Texas takes road less traveled into postseason

Texas head coach John Fields booked one of the nation's toughest schedule to prepare his team for the postseason.

Men's Rankings »

RankNameSchoolRating
1Patrick RodgersStanford  68.39 
2Robby SheltonAlabama  68.58 
3Ollie SchniederjansGA Tech  68.62 
4Cameron WilsonStanford  68.90 
5Joey GarberGeorgia  69.19 

Men's Team Rankings »

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1Alabama 68.96  12 
2Georgia Tech 69.62  12 
3Stanford 69.70  12 
4Oklahoma State 69.82  13 
5Georgia 69.82  12 

It was a long time coming for the Texas Longhorns when they seized the Big 12 Championship trophy April 27.

It wasn't the conference championship – Texas came out on top for the second straight year – rather a return to the school's winning ways. Head coach John Fields brought in two of the nation's top freshmen in Beau Hossler and Gavin Hall to complement his Big 12 Championship team, and the Longhorns failed to pick up a win in 10 tries this season. Until the Big 12 tournament, of course.

But Fields saw what some would call a slump as a bout of adversity – something his young team would have to overcome while competing with the nation's toughest schedule, according to the Golfweek/Sagarin Rankings.

Fields said that expectations were high heading into the season, but a "traumatic" right wrist injury to junior Kramer Hickok in the fall threw a wrench in his plans.

"Essentially, it put us off balance for the entire first semester," Fields said. "It gave our freshmen a lot of responsibility and it also created some opportunity at the back end of our team. But . . . we're just now getting to the point of what we thought we might be able to do at the beginning of the year."

Through the injuries and adversity, Fields sticks to his guns when it comes to scheduling tournaments. He wants the biggest and the best teams each time out.

"It's not just the teams that you are playing against, it's the golf courses that you're playing on," Fields said. "Whether it's Isleworth, Olympia Fields, Pasatiempo, those kind of golf courses and the fields we play dictate that there needs to be a lot of patience.

"It's not an easy transition. You're playing on great golf courses against great fields against teams that have guys that have played those golf courses multiple times, so there's a built-in advantage there. That's why you like to have juniors and seniors that are seasoned veterans over time on your team. Essentially, we didn't have that. There's a learning curve there."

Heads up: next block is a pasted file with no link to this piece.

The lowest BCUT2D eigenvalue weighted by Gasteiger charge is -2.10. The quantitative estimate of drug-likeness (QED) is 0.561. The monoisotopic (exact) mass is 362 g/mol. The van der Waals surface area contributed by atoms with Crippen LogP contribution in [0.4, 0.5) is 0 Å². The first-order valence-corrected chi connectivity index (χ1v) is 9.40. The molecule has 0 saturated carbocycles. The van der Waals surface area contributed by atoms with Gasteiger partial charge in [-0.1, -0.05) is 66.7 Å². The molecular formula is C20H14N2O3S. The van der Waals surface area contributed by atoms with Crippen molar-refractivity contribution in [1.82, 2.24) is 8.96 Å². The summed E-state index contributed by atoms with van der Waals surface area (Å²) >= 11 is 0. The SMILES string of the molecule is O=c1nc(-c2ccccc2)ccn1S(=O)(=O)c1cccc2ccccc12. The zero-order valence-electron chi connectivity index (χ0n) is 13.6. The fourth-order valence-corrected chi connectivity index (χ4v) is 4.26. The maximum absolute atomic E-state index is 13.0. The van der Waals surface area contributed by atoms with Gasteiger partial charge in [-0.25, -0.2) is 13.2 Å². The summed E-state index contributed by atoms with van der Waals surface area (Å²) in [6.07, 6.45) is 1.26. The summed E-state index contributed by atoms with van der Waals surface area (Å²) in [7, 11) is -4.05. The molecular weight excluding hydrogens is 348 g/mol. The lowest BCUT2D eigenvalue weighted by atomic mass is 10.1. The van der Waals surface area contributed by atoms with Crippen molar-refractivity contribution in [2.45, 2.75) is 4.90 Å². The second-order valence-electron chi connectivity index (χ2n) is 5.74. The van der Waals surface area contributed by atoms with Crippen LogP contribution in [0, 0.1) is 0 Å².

The Longhorns' schedule is no accident. Fields and his coaching staff are proud of owning the toughest schedule in the country, and it could pay off.

Since the .500 rule – which states that a team must have a .500 or better head-to-head won-loss record against Division I opponents to qualify for the NCAA Tournament – was implemented in 2007-08, four of the six national champions have held a top-10 strength of schedule according to the Golfweek's rankings. That list includes last year's champion Alabama, which owned the hardest schedule in the nation.

But this trend reaches beyond 2008. Six of the 10 national champions since 2004 have played one of the country's 10-hardest schedules – Alabama (2013), Texas (2012), Augusta State (2011), UCLA (2008), Oklahoma State (2006) and Georgia (2005).

"In today's world, what we do is dangerous because of the 50-percent rule," Fields said. "There's a lot of good that comes from the 50-percent rule. The bad part is that you have a lot of teams that shy away from the great golf courses and the tremendous fields. Or they may only play in one or two of those annually.

"My thought is contrary to that and it's that we want to play against the best teams on a normal basis on the best golf courses with the strongest field. I think, in the end, that gives you the best opportunity to be educated going into the postseason."

Fields said there was some frustration on his team throughout the season as it worked to hit its stride. The team finished runner up three times, but could not take home a trophy.

"Yeah, there was frustration, because we envisioned our team to be one way and we had to be patient," Fields said. "But that's what makes you significantly proud of your team when they're able to win a Big 12 Championship over teams like Oklahoma, Oklahoma State, Texas Tech, Iowa State and TCU. I'm really proud of our guys for overcoming some of these obstacles, being patient and overcoming the frustration."

Now, the Longhorns have to make it through finals week and the Auburn regional, where they will compete against the likes of Alabama, Virginia Tech and the host school. But Fields is optimistic.

"All season long, based on our schedule, we're looking forward to being ready for the postseason," Fields said. "Right now, we are. So our practices and our thoughts will be predicated on giving ourselves the best opportunity to compete. I'm happy that our guys are coming on right now. This is kind of what you envision."

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